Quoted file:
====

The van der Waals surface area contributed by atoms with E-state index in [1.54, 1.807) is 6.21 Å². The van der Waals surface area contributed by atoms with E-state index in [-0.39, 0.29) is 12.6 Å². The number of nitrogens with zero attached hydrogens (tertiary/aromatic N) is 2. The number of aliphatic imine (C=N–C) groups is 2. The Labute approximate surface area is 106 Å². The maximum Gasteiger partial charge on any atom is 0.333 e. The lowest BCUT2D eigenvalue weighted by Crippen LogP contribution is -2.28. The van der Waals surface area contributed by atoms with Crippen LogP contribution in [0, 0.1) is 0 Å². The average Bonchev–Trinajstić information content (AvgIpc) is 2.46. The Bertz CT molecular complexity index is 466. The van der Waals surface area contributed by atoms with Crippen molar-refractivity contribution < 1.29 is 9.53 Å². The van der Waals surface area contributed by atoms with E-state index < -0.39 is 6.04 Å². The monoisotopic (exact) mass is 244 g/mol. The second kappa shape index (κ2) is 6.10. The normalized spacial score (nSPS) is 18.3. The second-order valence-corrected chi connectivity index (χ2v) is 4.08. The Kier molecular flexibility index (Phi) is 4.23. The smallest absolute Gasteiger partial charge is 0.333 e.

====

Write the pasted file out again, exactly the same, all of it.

The van der Waals surface area contributed by atoms with E-state index in [1.54, 1.807) is 6.21 Å². The van der Waals surface area contributed by atoms with E-state index in [-0.39, 0.29) is 12.6 Å². The number of nitrogens with zero attached hydrogens (tertiary/aromatic N) is 2. The number of aliphatic imine (C=N–C) groups is 2. The Labute approximate surface area is 106 Å². The maximum Gasteiger partial charge on any atom is 0.333 e. The lowest BCUT2D eigenvalue weighted by Crippen LogP contribution is -2.28. The van der Waals surface area contributed by atoms with Crippen LogP contribution in [0, 0.1) is 0 Å². The average Bonchev–Trinajstić information content (AvgIpc) is 2.46. The Bertz CT molecular complexity index is 466. The van der Waals surface area contributed by atoms with Crippen molar-refractivity contribution < 1.29 is 9.53 Å². The van der Waals surface area contributed by atoms with E-state index < -0.39 is 6.04 Å². The monoisotopic (exact) mass is 244 g/mol. The second kappa shape index (κ2) is 6.10. The normalized spacial score (nSPS) is 18.3. The second-order valence-corrected chi connectivity index (χ2v) is 4.08. The Kier molecular flexibility index (Phi) is 4.23. The smallest absolute Gasteiger partial charge is 0.333 e.